Date of Award


Publication Type


Degree Name



Civil and Environmental Engineering

First Advisor

C. Lee

Second Advisor

J. Johrendt

Third Advisor

W. Anderson



Creative Commons License

Creative Commons Attribution 4.0 International License
This work is licensed under a Creative Commons Attribution 4.0 International License.


The main aim of this research is to develop a new car-following model that realistically predicts the trajectories of speed, acceleration, jerk and spacing in congested and uncongested freeway conditions. The research has three objectives. First, the start time of driver reaction was investigated in various car-following conditions. Specifically, the assumption of a constant reaction time of the existing car-following models was investigated using the observed driver behaviour data collected from a driving simulator. Moreover, the perception limits and the process that drivers use to start reaction were also studied. Second, a new car-following model was developed to reproduce the observed driver’s intermittent start time of acceleration/deceleration and realistic ranges of magnitudes of speed, spacing, acceleration and jerk. For this task, the model adapted the Markkula’s Framework of Sensorimotor Control in Sustained Motion Tasks. Third, the effect of lead vehicle type (car and truck) and the effect of the lead vehicle brake lights on the start time of driver reaction in car-following conditions were studied.

For this purpose, a total of 50 drivers’ car-following behaviour was observed in 4 different scenarios using a driving simulator – reaction to a decelerating lead vehicle, reaction to a stopped lead vehicle, perception of a lead vehicle’s speed change, and perception of a slow-moving lead vehicle. It was found that the drivers neither reacted after a specific reaction time from the start of perception nor reacted at a specific value of a perceptual variable. Rather, the drivers generally reacted when the accumulation of evidence (e.g., perceptual variable) over time reached a threshold. This demonstrates that the evidence accumulation framework was a promising method of predicting the start time of driver reaction in car-following conditions.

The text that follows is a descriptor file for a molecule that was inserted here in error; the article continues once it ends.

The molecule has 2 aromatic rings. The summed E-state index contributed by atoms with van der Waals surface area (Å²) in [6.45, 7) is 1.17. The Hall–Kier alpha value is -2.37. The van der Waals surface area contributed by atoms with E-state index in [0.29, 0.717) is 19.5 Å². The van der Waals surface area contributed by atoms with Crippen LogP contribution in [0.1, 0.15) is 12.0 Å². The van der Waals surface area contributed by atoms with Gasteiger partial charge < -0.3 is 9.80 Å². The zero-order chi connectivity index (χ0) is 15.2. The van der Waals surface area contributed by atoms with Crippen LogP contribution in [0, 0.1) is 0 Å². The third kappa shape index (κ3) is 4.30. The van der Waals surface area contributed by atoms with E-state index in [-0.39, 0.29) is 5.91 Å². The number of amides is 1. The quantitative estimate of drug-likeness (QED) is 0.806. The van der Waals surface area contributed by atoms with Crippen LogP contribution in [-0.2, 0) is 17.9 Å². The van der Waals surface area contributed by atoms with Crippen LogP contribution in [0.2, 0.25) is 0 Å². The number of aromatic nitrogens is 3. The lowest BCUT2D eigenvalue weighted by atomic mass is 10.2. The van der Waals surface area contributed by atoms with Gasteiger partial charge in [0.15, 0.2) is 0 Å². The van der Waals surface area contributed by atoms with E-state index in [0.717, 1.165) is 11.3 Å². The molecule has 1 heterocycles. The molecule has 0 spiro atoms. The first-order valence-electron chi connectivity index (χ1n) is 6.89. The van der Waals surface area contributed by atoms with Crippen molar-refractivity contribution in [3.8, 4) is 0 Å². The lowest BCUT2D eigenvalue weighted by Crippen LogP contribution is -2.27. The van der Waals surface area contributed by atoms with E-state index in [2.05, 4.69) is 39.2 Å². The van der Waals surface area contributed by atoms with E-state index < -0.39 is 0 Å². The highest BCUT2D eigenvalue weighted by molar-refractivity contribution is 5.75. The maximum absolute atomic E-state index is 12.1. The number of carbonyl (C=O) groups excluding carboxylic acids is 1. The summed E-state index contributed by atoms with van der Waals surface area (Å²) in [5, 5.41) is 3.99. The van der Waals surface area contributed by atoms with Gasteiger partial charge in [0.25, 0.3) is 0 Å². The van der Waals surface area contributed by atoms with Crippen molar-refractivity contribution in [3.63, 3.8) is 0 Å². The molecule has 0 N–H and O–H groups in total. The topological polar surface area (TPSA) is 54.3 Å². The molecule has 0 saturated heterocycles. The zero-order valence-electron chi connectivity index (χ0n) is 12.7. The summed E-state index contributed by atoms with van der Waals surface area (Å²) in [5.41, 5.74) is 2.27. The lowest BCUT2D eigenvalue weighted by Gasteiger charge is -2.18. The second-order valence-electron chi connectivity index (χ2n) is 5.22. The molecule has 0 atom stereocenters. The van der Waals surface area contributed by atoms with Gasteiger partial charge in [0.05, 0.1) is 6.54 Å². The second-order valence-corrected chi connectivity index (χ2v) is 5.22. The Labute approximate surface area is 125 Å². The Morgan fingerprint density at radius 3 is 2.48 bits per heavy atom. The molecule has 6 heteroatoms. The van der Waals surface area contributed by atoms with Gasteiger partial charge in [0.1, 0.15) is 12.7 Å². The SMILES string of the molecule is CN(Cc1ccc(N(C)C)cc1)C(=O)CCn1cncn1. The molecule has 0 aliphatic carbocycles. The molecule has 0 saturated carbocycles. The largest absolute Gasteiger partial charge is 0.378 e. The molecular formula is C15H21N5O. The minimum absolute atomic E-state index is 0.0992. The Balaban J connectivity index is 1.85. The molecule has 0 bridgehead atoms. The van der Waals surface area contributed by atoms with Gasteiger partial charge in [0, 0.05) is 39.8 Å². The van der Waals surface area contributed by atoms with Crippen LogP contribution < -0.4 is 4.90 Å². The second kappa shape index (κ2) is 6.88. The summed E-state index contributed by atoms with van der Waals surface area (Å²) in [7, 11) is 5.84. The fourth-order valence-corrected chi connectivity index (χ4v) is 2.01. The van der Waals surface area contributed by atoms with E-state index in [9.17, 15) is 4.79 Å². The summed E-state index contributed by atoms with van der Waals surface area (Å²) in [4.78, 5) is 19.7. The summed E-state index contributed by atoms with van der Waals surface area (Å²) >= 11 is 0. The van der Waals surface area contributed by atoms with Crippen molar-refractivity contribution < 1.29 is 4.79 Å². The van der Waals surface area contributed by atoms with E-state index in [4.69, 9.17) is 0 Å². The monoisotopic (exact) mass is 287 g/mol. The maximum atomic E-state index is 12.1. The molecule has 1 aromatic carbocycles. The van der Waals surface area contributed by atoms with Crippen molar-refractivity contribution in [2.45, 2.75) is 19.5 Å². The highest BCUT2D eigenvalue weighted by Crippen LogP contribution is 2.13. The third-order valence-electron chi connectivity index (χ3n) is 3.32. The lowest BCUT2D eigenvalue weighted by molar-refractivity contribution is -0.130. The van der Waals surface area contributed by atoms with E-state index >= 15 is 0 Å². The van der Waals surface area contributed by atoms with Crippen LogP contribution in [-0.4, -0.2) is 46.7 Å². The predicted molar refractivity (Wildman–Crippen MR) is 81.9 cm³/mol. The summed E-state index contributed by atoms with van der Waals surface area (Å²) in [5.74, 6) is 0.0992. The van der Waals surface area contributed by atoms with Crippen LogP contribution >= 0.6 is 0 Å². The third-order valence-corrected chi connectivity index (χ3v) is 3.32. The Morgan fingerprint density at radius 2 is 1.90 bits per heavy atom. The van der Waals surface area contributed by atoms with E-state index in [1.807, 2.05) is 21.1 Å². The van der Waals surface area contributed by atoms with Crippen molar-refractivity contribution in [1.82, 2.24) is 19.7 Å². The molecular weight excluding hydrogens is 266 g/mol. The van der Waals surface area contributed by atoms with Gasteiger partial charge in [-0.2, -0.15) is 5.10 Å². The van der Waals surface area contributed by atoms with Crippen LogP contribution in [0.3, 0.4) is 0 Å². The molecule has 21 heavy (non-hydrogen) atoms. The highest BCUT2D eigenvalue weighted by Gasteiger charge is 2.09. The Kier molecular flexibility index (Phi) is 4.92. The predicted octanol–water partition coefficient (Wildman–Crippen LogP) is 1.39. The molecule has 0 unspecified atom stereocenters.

Therefore, a new car-following model called “Intermittent Intelligent Driver Model (IIDM)” was developed based on evidence accumulation to start driver reaction unlike the existing car-following models that use a constant reaction time parameter. Moreover, the IIDM uses the shape and duration of acceleration adjustments that accurately represents the actual shape and duration of acceleration maneuvers in the data. The prediction of accuracy of the new car-following model was evaluated using both the driving simulator data and real-world trajectory data.

Compared to the three existing car-following models – the Gipps’ Model, the Wiedemann Model and the Intelligent Driver Model (IDM), the IIDM realistically reproduced trajectories of speed, acceleration, jerk and spacing for both types of data. Moreover, the estimated surrogate measures of safety from trajectories predicted using the IIDM were similar to the surrogate measures of safety estimated from the observed data. Furthermore, the IIDM can incorporate the effects of lead vehicle brake lights and lead vehicle type (car and truck) for more accurate estimation of the driver reaction time. This demonstrates that the IIDM can generate more realistic vehicle trajectories (start time of reaction and magnitude of reaction) in various car-following conditions, which can be used to predict vehicle speeds and assess safety.